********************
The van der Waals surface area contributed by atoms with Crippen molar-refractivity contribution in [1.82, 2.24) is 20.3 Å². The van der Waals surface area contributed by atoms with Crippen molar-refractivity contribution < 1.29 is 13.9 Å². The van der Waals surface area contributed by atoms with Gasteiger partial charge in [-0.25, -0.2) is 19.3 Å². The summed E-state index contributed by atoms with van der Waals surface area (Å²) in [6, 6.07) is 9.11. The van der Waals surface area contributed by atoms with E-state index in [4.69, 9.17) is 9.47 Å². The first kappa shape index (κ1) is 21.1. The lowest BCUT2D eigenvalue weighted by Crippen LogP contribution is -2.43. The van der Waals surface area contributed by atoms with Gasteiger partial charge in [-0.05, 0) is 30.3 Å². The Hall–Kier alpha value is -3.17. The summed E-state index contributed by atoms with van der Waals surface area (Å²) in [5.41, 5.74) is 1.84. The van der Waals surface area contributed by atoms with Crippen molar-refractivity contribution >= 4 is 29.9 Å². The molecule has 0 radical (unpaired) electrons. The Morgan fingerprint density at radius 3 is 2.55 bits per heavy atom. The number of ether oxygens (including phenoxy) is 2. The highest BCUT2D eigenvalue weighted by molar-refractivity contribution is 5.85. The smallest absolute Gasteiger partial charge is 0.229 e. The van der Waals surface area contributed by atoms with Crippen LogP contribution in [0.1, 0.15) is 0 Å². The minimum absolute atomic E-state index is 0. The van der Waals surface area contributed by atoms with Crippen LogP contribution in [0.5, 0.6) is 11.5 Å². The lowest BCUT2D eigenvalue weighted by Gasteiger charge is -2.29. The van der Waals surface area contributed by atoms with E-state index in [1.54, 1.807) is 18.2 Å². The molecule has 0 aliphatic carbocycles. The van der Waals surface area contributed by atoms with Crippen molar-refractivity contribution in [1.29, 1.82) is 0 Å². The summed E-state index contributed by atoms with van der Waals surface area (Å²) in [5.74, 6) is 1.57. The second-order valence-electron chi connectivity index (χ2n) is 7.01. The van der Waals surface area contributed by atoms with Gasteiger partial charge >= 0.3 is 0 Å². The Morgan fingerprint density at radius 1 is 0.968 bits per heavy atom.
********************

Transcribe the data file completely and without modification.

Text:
The van der Waals surface area contributed by atoms with Crippen molar-refractivity contribution in [1.82, 2.24) is 20.3 Å². The van der Waals surface area contributed by atoms with Crippen molar-refractivity contribution < 1.29 is 13.9 Å². The van der Waals surface area contributed by atoms with Gasteiger partial charge in [-0.25, -0.2) is 19.3 Å². The summed E-state index contributed by atoms with van der Waals surface area (Å²) in [6, 6.07) is 9.11. The van der Waals surface area contributed by atoms with E-state index in [4.69, 9.17) is 9.47 Å². The first kappa shape index (κ1) is 21.1. The lowest BCUT2D eigenvalue weighted by Crippen LogP contribution is -2.43. The van der Waals surface area contributed by atoms with Gasteiger partial charge in [-0.05, 0) is 30.3 Å². The Hall–Kier alpha value is -3.17. The summed E-state index contributed by atoms with van der Waals surface area (Å²) in [5.41, 5.74) is 1.84. The van der Waals surface area contributed by atoms with Crippen molar-refractivity contribution >= 4 is 29.9 Å². The molecule has 0 radical (unpaired) electrons. The Morgan fingerprint density at radius 3 is 2.55 bits per heavy atom. The number of ether oxygens (including phenoxy) is 2. The highest BCUT2D eigenvalue weighted by molar-refractivity contribution is 5.85. The smallest absolute Gasteiger partial charge is 0.229 e. The van der Waals surface area contributed by atoms with Crippen LogP contribution in [0.1, 0.15) is 0 Å². The minimum absolute atomic E-state index is 0. The van der Waals surface area contributed by atoms with Crippen LogP contribution in [0.5, 0.6) is 11.5 Å². The lowest BCUT2D eigenvalue weighted by Gasteiger charge is -2.29. The van der Waals surface area contributed by atoms with E-state index in [1.54, 1.807) is 18.2 Å². The molecule has 0 aliphatic carbocycles. The van der Waals surface area contributed by atoms with Crippen molar-refractivity contribution in [1.29, 1.82) is 0 Å². The summed E-state index contributed by atoms with van der Waals surface area (Å²) in [5.74, 6) is 1.57. The second-order valence-electron chi connectivity index (χ2n) is 7.01. The van der Waals surface area contributed by atoms with Gasteiger partial charge >= 0.3 is 0 Å². The Morgan fingerprint density at radius 1 is 0.968 bits per heavy atom.